• Charitable donations
    Grade: B+. While my donations for the month are nothing like the zakat (2.5% of annual salary), I am satisfied with my contributions. I already make charitable donations throughout the year, so I don’t feel I need to do as much during Ramadan.

    This year, instead of donations to large relief organizations, our family picked out a few individuals to help directly through one of my favorite websites, If anyone is interested in microlending, this is a good way to get involved. While our contributions are not entirely alms (they are loans), they do serve the same purpose, relieving suffering and helping people out of poverty, and it is humbling and gratifying to choose the beneficiaries of your charitable actions.

  • Prayer
    Grade: B-. Improved, but not the soul searching I had hoped for.
  • Scripture Study
    Grade D. My new schedule at work proved very formidable, as my morning routine was devoted to making the train on time. Evening wasn’t much better. This is going to be a struggle for many weeks to come.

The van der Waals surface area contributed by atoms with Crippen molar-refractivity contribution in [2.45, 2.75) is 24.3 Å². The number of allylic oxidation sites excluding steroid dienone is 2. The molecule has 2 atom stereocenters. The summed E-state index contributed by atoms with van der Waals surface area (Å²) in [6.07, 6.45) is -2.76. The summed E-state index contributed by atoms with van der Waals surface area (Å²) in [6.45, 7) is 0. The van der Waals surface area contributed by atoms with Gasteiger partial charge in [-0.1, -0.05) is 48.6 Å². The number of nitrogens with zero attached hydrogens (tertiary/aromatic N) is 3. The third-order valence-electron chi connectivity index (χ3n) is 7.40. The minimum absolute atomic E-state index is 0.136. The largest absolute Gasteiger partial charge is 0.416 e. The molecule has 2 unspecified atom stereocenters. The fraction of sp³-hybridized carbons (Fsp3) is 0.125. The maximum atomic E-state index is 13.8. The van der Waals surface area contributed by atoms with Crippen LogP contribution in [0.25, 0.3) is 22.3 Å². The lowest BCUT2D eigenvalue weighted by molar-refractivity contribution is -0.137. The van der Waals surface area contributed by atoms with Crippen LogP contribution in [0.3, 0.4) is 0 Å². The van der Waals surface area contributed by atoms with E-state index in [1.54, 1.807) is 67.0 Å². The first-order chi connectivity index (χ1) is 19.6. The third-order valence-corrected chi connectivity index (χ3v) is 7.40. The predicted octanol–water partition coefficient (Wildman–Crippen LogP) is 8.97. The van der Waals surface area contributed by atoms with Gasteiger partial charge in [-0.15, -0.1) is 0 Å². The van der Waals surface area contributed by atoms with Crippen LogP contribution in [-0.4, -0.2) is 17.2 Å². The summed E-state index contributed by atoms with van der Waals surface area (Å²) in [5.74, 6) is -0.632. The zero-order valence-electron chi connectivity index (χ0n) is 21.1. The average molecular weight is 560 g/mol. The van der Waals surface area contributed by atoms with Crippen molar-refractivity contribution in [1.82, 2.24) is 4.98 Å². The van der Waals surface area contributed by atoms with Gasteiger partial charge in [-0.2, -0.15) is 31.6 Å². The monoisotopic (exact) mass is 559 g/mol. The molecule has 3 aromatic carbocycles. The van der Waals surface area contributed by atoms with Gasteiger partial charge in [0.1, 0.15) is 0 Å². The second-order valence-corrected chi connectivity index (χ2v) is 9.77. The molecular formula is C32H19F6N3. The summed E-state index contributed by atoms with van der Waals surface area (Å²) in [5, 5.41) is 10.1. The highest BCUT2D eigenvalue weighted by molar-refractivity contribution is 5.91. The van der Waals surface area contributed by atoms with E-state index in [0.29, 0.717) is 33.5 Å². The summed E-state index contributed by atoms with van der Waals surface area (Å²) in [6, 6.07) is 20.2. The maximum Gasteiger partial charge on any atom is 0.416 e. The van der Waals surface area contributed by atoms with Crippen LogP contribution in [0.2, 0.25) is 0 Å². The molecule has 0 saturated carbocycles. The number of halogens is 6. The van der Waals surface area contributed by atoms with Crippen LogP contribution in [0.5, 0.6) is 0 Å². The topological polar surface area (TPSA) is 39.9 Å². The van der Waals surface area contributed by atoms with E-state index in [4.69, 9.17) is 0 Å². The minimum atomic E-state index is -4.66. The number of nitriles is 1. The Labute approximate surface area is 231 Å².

• Refrain from worldly influences
    Grade: A-. I did without TV exclusively. I only listened to score updates from the Utah State/Utah football game, and limited my music listening at work to mostly classical and instrumental. I did watch a few shows with my family, but went without many others.

So, in summary, although things didn’t turn out as I hoped, I don’t feel my observance was a waste of time. It is always beneficial to set goals and review one’s life, and I did find my choices to lift me out of some of my common daily ruts. Eid Mubarak to all.

And Elijah gets sad too